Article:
I spend a lot of time with my head to one side, sitting in my coat indoors and taking hot baths and showers to numb pain.  I dread eating because I know it will trigger off my allergies and attack my bladder making me want to sleep. If the pain is bad, my mood can heighten and I can become more irritable and show outbursts of anger even on medication.  I have to visit different hospitals weekly to keep me away from the operating table.

I am paranoid that people are going to mug me, laugh about me, hurt me or abandon me. I don’t have many friends at all in Oxford so I tend to avoid being there at the weekends, but don’t have the best relationship with the rest of my family either.

5.What’s it like to feel like you don’t have a standard day?


When a super flare hits I can’t do anything, wash, eat, sometimes even sleep. It is catch 22 I never woke up early enough to call the doctor at 8.30am and if I did then I didn’t have the energy to get to the doctors and back or the money for taxis.  When I have left flares so bad on many occasions I have ended up hospitalised for a few days. Some days I can do much but I put make up on to feel better and well the days I can finally go out I am very thankful for – as these aren’t standard days either!

6.Do you worry about people asking you what you do? And where does the conversation go if you do talk about your illness?

I find it much harder to meet new guys and discuss what I do and my illness. My ex-boyfriend appeared understanding of my physical health but wasn’t aware of my mental health issues, which is one of the reasons that caused it to die out.  I think it is a bit of a turn off and it’s hard to see even friends or date regularly when you don’t feel amazing.

I find having invisible illnesses is hard, especially when you need to sit down and no one will offer a seat on public transport or you have to tackle 100 stairs because there is no lift and debating if you will break something in the process.  Although, since I have gone to University and now doing a placement year I don’t worry as much as I know I working towards bettering myself.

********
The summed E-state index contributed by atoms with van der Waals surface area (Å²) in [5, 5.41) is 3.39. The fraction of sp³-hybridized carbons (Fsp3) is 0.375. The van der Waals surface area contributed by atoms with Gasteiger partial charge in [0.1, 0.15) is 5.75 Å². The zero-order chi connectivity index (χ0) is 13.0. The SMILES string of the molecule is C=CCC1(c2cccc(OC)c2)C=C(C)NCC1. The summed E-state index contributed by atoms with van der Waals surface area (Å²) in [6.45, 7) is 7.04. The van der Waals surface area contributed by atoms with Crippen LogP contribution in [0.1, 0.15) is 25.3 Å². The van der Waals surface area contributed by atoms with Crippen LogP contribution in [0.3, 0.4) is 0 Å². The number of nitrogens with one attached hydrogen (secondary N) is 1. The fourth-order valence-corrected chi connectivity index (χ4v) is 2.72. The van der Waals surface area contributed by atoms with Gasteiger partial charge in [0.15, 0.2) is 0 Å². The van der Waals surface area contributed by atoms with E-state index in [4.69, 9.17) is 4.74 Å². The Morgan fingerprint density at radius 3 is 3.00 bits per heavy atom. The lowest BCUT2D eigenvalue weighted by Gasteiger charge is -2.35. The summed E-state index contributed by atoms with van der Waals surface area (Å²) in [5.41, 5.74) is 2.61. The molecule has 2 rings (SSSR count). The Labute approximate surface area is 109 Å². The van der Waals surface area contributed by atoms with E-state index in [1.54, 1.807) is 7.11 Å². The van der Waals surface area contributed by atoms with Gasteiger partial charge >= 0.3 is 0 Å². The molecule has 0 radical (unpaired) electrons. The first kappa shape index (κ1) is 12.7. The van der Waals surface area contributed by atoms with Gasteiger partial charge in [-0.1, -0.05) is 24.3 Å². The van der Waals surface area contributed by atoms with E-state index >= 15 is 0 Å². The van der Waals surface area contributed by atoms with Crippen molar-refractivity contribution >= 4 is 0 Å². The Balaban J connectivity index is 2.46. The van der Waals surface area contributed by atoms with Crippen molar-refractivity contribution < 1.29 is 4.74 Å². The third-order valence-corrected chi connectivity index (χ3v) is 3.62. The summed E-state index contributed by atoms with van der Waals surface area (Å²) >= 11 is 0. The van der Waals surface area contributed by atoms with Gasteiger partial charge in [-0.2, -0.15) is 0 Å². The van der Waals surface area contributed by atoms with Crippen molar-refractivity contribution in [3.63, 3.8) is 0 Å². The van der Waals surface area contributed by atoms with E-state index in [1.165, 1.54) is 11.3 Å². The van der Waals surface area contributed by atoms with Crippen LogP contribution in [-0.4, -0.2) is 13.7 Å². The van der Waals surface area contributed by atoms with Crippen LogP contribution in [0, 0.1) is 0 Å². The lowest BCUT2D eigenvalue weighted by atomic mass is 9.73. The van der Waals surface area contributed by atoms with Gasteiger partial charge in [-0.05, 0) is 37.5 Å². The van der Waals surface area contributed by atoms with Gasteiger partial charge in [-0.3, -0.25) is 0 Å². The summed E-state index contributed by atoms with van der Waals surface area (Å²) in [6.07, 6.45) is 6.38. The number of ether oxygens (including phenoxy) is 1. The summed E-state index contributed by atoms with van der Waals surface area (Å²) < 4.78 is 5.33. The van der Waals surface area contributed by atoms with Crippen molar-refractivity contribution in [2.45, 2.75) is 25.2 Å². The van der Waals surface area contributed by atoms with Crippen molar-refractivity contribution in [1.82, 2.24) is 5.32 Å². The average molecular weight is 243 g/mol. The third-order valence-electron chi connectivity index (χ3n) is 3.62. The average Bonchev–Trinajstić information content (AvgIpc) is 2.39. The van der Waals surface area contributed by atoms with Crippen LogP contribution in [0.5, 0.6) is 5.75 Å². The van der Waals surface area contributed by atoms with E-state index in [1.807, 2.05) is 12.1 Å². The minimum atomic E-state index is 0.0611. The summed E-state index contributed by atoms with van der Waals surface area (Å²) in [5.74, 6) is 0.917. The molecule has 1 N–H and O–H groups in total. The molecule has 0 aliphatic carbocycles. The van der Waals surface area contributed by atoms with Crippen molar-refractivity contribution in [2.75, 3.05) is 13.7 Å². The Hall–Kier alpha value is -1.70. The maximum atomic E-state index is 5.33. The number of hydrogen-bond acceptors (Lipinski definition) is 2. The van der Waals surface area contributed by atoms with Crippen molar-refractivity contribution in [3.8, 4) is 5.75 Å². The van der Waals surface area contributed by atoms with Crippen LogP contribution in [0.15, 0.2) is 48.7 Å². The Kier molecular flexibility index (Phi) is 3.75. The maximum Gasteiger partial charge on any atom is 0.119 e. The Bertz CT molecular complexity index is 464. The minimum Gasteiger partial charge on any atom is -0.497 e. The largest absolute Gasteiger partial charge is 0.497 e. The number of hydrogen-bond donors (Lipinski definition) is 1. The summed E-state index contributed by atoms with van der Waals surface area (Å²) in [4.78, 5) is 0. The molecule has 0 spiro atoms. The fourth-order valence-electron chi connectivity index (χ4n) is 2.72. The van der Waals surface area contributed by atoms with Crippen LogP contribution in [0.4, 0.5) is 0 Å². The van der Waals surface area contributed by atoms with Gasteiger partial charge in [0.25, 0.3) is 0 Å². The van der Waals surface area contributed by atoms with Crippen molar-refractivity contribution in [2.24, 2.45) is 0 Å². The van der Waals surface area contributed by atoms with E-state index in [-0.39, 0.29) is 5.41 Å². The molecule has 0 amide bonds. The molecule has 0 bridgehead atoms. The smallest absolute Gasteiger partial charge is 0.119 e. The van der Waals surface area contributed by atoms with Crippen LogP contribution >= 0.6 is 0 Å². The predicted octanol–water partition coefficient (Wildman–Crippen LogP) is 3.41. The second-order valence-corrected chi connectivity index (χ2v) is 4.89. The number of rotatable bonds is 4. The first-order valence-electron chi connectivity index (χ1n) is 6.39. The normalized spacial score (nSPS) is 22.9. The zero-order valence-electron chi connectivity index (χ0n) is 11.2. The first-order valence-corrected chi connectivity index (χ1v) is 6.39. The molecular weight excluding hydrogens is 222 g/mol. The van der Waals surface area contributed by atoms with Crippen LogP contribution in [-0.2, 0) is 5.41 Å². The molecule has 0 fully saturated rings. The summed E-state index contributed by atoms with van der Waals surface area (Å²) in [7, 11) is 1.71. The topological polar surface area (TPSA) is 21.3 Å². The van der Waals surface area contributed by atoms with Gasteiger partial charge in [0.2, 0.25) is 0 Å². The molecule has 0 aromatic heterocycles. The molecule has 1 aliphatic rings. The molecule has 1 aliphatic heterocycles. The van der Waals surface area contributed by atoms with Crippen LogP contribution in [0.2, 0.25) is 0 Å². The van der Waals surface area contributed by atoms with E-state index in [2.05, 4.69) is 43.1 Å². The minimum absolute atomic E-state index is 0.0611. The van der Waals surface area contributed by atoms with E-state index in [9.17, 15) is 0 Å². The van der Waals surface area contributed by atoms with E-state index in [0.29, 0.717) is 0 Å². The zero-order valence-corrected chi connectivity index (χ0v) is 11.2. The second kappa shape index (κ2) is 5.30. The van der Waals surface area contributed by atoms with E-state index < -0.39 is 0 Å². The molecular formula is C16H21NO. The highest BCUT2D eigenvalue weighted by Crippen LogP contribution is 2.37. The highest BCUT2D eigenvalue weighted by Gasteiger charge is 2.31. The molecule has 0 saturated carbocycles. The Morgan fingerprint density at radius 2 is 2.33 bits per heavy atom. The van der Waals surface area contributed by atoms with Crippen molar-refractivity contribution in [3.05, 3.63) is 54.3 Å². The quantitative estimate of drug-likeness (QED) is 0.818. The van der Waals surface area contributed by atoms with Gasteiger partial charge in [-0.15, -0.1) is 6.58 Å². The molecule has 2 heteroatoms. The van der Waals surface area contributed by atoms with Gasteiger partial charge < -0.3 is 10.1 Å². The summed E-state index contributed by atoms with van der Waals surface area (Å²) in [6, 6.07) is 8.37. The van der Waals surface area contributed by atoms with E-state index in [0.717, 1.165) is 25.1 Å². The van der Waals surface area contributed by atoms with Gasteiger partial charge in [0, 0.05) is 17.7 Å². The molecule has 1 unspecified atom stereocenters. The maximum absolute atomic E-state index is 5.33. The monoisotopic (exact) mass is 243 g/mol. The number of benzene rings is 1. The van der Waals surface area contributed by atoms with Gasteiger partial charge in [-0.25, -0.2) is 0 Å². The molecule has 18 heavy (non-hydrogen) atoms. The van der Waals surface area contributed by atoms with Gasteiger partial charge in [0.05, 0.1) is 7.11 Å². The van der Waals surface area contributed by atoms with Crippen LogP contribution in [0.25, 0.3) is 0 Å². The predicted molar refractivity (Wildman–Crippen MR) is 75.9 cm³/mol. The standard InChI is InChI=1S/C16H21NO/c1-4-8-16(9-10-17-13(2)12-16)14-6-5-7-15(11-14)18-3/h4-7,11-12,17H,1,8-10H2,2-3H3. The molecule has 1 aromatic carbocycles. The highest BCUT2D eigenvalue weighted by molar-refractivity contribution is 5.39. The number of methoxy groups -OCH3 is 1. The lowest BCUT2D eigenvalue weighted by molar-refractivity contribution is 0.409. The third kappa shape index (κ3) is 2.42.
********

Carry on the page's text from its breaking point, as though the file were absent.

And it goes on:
The conversation can go many ways about my illnesses, people being curious and wanting to know more, people misunderstanding what my illnesses are and the side effects, people not caring about my illnesses and not wanting to talk to me and people wanting me to help promote products through reviews etc. People see that I am going out some weekends, so I look better but they don’t realise how many days it takes me to recover from going out. I am thankful for my best friend Ellen who has been there for me when a lot of people haven’t.


7.So you mentioned Borderline Personality Disorder and Ehlers Danlos syndrome the effect it’s had on your life, can you tell us a bit more about that and your experience with it? 

Borderline personality disorder is also known as emotionally unstable personality disorder, where a person can’t regulate emotions properly. It really is a whirlwind of emotions or in fact no emotions. You want to be close to someone but you get so scared they will leave you, in my case well they eventually do.

I see others peoples point of views and heartache but I can’t seem to empathise with them and I to an extent I have OCD. I am always checking I have my phone, sometimes self-harming areas of my body, fear failure, anxious to try new things, social anxiety, lost identity and sometimes can be the opposite and to cling. I feel sad about 75% of the time and I use to not leave my house unless I was drunk, up until a couple of months ago. I can’t expect other people to understand me because I don’t understand or love myself properly.

Life is quite hard not having a good relationship with my brothers or mother but I just have to try and focus on doing something to keep my moods stable.  I find people or memories are the biggest trigger to my manic stages but I couldn’t pinpoint on exact memory or person that gets me back into the black hole.